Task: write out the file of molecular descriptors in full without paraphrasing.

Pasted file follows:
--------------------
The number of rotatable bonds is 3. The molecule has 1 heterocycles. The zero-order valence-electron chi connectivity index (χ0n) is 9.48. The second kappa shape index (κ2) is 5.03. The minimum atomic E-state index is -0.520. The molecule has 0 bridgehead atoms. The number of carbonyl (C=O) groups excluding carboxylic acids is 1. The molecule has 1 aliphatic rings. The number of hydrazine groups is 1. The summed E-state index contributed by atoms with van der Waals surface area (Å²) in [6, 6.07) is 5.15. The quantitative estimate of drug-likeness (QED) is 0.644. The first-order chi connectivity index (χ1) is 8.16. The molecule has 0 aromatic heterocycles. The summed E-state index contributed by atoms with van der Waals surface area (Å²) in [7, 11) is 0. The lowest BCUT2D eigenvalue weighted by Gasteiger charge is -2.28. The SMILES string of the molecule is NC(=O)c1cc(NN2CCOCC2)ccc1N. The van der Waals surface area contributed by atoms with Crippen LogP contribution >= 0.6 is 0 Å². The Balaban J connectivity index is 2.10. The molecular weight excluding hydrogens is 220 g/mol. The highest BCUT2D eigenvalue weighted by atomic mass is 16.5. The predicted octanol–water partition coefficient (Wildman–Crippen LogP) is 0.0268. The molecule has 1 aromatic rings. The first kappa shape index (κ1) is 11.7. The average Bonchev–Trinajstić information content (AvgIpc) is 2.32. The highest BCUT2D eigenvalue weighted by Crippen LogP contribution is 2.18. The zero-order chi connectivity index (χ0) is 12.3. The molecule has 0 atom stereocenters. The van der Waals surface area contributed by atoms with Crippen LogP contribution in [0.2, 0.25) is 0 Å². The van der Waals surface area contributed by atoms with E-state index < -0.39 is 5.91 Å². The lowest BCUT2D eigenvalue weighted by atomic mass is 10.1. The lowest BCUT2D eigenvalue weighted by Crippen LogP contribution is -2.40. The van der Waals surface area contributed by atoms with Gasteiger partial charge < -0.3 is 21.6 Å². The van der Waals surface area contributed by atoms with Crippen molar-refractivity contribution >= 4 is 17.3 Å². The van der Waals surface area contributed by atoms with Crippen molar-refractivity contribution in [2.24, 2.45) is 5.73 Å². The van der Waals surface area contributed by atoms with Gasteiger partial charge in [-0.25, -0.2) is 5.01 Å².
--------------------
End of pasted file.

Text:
The number of rotatable bonds is 3. The molecule has 1 heterocycles. The zero-order valence-electron chi connectivity index (χ0n) is 9.48. The second kappa shape index (κ2) is 5.03. The minimum atomic E-state index is -0.520. The molecule has 0 bridgehead atoms. The number of carbonyl (C=O) groups excluding carboxylic acids is 1. The molecule has 1 aliphatic rings. The number of hydrazine groups is 1. The summed E-state index contributed by atoms with van der Waals surface area (Å²) in [6, 6.07) is 5.15. The quantitative estimate of drug-likeness (QED) is 0.644. The first-order chi connectivity index (χ1) is 8.16. The molecule has 0 aromatic heterocycles. The summed E-state index contributed by atoms with van der Waals surface area (Å²) in [7, 11) is 0. The lowest BCUT2D eigenvalue weighted by Gasteiger charge is -2.28. The SMILES string of the molecule is NC(=O)c1cc(NN2CCOCC2)ccc1N. The van der Waals surface area contributed by atoms with Crippen LogP contribution >= 0.6 is 0 Å². The Balaban J connectivity index is 2.10. The molecular weight excluding hydrogens is 220 g/mol. The highest BCUT2D eigenvalue weighted by atomic mass is 16.5. The predicted octanol–water partition coefficient (Wildman–Crippen LogP) is 0.0268. The molecule has 1 aromatic rings. The first kappa shape index (κ1) is 11.7. The average Bonchev–Trinajstić information content (AvgIpc) is 2.32. The highest BCUT2D eigenvalue weighted by Crippen LogP contribution is 2.18. The zero-order chi connectivity index (χ0) is 12.3. The molecule has 0 atom stereocenters. The van der Waals surface area contributed by atoms with Crippen LogP contribution in [0.2, 0.25) is 0 Å². The van der Waals surface area contributed by atoms with E-state index < -0.39 is 5.91 Å². The lowest BCUT2D eigenvalue weighted by atomic mass is 10.1. The lowest BCUT2D eigenvalue weighted by Crippen LogP contribution is -2.40. The van der Waals surface area contributed by atoms with Gasteiger partial charge < -0.3 is 21.6 Å². The van der Waals surface area contributed by atoms with Crippen molar-refractivity contribution >= 4 is 17.3 Å². The van der Waals surface area contributed by atoms with Crippen molar-refractivity contribution in [2.24, 2.45) is 5.73 Å². The van der Waals surface area contributed by atoms with Gasteiger partial charge in [-0.25, -0.2) is 5.01 Å².